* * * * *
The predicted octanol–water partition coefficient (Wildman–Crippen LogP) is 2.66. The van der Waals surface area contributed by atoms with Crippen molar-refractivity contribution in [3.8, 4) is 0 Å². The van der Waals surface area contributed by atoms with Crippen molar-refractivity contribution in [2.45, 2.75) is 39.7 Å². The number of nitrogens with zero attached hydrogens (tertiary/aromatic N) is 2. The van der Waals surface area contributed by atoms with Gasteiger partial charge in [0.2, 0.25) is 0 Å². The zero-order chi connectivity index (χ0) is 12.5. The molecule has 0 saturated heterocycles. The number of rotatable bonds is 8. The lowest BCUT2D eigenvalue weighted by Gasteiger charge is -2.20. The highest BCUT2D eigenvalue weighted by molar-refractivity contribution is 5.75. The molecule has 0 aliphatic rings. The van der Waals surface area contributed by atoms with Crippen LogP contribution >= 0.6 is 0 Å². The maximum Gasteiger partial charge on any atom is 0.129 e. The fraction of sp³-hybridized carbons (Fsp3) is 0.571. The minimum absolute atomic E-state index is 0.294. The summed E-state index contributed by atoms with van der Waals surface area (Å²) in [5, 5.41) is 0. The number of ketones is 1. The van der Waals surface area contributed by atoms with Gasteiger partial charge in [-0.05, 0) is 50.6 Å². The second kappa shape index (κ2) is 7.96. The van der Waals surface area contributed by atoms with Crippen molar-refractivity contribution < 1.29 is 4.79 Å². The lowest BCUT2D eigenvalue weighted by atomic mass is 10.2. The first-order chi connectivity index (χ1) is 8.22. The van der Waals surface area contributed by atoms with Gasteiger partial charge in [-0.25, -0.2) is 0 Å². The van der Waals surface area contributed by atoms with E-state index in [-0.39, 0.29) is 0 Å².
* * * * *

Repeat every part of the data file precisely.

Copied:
The predicted octanol–water partition coefficient (Wildman–Crippen LogP) is 2.66. The van der Waals surface area contributed by atoms with Crippen molar-refractivity contribution in [3.8, 4) is 0 Å². The van der Waals surface area contributed by atoms with Crippen molar-refractivity contribution in [2.45, 2.75) is 39.7 Å². The number of nitrogens with zero attached hydrogens (tertiary/aromatic N) is 2. The van der Waals surface area contributed by atoms with Gasteiger partial charge in [0.2, 0.25) is 0 Å². The zero-order chi connectivity index (χ0) is 12.5. The molecule has 0 saturated heterocycles. The number of rotatable bonds is 8. The lowest BCUT2D eigenvalue weighted by Gasteiger charge is -2.20. The highest BCUT2D eigenvalue weighted by molar-refractivity contribution is 5.75. The molecule has 0 aliphatic rings. The van der Waals surface area contributed by atoms with Crippen LogP contribution >= 0.6 is 0 Å². The maximum Gasteiger partial charge on any atom is 0.129 e. The fraction of sp³-hybridized carbons (Fsp3) is 0.571. The minimum absolute atomic E-state index is 0.294. The summed E-state index contributed by atoms with van der Waals surface area (Å²) in [5, 5.41) is 0. The number of ketones is 1. The van der Waals surface area contributed by atoms with Gasteiger partial charge in [-0.05, 0) is 50.6 Å². The second kappa shape index (κ2) is 7.96. The van der Waals surface area contributed by atoms with Crippen molar-refractivity contribution < 1.29 is 4.79 Å². The lowest BCUT2D eigenvalue weighted by atomic mass is 10.2. The first-order chi connectivity index (χ1) is 8.22. The van der Waals surface area contributed by atoms with Gasteiger partial charge in [-0.25, -0.2) is 0 Å². The van der Waals surface area contributed by atoms with E-state index in [-0.39, 0.29) is 0 Å².